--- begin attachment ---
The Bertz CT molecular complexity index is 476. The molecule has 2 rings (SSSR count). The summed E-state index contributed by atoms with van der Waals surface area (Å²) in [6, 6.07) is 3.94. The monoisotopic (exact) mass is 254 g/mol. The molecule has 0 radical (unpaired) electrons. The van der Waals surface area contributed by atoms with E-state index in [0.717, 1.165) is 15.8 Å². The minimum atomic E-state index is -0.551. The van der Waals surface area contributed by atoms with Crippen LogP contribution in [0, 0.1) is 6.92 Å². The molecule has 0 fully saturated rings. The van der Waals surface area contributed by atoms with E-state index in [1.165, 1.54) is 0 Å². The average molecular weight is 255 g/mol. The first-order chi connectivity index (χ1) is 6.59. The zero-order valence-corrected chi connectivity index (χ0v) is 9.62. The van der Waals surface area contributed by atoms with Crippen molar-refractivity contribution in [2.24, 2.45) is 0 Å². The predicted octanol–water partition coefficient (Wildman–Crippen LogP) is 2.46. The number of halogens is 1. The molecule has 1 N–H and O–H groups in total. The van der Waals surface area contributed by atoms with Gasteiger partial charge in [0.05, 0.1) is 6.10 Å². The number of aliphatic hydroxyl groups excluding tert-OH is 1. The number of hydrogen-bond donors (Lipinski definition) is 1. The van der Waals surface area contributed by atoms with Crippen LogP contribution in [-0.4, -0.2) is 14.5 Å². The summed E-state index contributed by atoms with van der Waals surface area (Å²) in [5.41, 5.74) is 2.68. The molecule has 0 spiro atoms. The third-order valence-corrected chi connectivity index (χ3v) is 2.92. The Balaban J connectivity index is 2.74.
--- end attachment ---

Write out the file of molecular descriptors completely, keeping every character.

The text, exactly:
The Bertz CT molecular complexity index is 476. The molecule has 2 rings (SSSR count). The summed E-state index contributed by atoms with van der Waals surface area (Å²) in [6, 6.07) is 3.94. The monoisotopic (exact) mass is 254 g/mol. The molecule has 0 radical (unpaired) electrons. The van der Waals surface area contributed by atoms with E-state index in [0.717, 1.165) is 15.8 Å². The minimum atomic E-state index is -0.551. The van der Waals surface area contributed by atoms with Crippen LogP contribution in [0, 0.1) is 6.92 Å². The molecule has 0 fully saturated rings. The van der Waals surface area contributed by atoms with E-state index in [1.165, 1.54) is 0 Å². The average molecular weight is 255 g/mol. The first-order chi connectivity index (χ1) is 6.59. The zero-order valence-corrected chi connectivity index (χ0v) is 9.62. The van der Waals surface area contributed by atoms with Crippen molar-refractivity contribution in [2.24, 2.45) is 0 Å². The predicted octanol–water partition coefficient (Wildman–Crippen LogP) is 2.46. The number of halogens is 1. The molecule has 1 N–H and O–H groups in total. The van der Waals surface area contributed by atoms with Gasteiger partial charge in [0.05, 0.1) is 6.10 Å². The number of aliphatic hydroxyl groups excluding tert-OH is 1. The number of hydrogen-bond donors (Lipinski definition) is 1. The van der Waals surface area contributed by atoms with Crippen LogP contribution in [-0.4, -0.2) is 14.5 Å². The summed E-state index contributed by atoms with van der Waals surface area (Å²) in [5.41, 5.74) is 2.68. The molecule has 0 spiro atoms. The third-order valence-corrected chi connectivity index (χ3v) is 2.92. The Balaban J connectivity index is 2.74.